At a time when a lot of politicians are talking about "family values" and "the disintegration of the family," a small group of people in West County are quietly doing something about it.
Next week, the YWCA West County Family Support Center -- a coordinated effort of county and state agencies -- will open at 8379 Piney Orchard Road in Odenton. The center's goal is to provide a myriad of services to young families, many of whom have had difficulty getting the support they need.
"There's just not much in the way of services in West County," said center director Margurite Askew. "We will be trying to strengthen young families, to enhance their parenting skills. The main focus here will be parenting."
Yesterday, workers were still adjusting pipes in the ceiling and working on other last-minute touches. The toddler-sized bathroom still needed to be finished, as did the health education section, the lab and the counseling rooms.
Ms. Askew said that the center will start off slowly, concentrating on educational programs, such as Adult Basic Education classes and GED preparation, and pre-employment classes, such as computer and secretarial training.
But by December, she hopes to have a full slate of programs in place, including prenatal care, immunizations for children, substance-abuse counseling, family-crisis counseling, nutrition classes and child-development activities.
The largest section of the 4,000-square-foot center, located in a small office park south of Route 175, is dedicated to child development. In a bright room filled with toys and child-sized furniture, child development specialist Lisa Pogge will work with parents, stressing age-appropriate play, proper nutrition, and how to help infants and toddlers learn.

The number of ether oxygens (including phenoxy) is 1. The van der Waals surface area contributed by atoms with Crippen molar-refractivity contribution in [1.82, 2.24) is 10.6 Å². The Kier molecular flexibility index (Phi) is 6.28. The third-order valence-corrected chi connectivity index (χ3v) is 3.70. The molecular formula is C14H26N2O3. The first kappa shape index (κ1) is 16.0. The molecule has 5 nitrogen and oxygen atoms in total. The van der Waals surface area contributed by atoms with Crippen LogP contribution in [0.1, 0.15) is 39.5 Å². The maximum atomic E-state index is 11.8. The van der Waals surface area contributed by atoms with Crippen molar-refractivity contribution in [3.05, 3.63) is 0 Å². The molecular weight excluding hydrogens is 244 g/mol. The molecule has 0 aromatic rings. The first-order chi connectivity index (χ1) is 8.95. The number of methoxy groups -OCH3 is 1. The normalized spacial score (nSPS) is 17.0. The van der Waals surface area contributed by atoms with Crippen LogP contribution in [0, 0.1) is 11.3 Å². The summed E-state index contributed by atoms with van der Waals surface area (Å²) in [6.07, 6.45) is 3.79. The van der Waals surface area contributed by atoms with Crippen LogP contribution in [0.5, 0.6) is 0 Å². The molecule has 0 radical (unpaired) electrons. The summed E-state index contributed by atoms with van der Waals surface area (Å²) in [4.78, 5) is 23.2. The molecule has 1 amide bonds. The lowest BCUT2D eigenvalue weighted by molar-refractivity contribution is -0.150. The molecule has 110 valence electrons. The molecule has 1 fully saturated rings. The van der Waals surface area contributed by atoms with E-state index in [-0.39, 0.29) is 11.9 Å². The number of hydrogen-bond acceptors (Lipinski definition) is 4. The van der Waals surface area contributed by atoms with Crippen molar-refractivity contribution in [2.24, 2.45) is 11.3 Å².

"The way children grow up is influenced a lot by the first three years," Ms. Pogge said. "We're trying to set some better patterns here. Many of the moms are just very young. They lack basic knowledge."
Ms. Askew said the center will be tailored to what residents want and need. She hopes to serve young parents, those under 25, with children under age three, although others will not be turned away.
"After 4 years old, there are other services that kick in, like Head Start and pre-kindergarten," said Ms. Askew. "But there's not much for younger children."
She estimated the center will serve about 50 families each month, primarily from Fort Meade, Meade Village and Pioneer City.
All services are free, and the center will use a van to pick up clients who don't have transportation.
The concept behind the center -- a multidisciplinary, preventive approach to delivering family services -- was developed by the Baltimore-based Friends of the Family Inc., a collaborative project funded primarily by the state's Department of Human Resources.
The Odenton facility will be Friends of the Family's 15th center in the state, Ms. Askew said.
Centers typically are located in "high risk" communities, where staff work to prevent or minimize a number of social problems, including infant mortality, teen pregnancy and child abuse and neglect.
The Odenton center will receive $150,000 annually from Friends of the Family to support programs and pay the seven-member staff. Many additional services will come from county and state agencies, such as the Anne Arundel Health Department, the Board of Education and the YWCA of Annapolis and Anne Arundel County.
By having so many services under one roof, Ms. Askew believes the center can help families deal with their problems and become stronger.
"For a lot of families, they may have started out trying to get help, but didn't follow through," she said. "It's really difficult when you have to go to the local health clinic for one thing, up to Glen Burnie for something else and then to Annapolis for something else. It just gets to be overwhelming."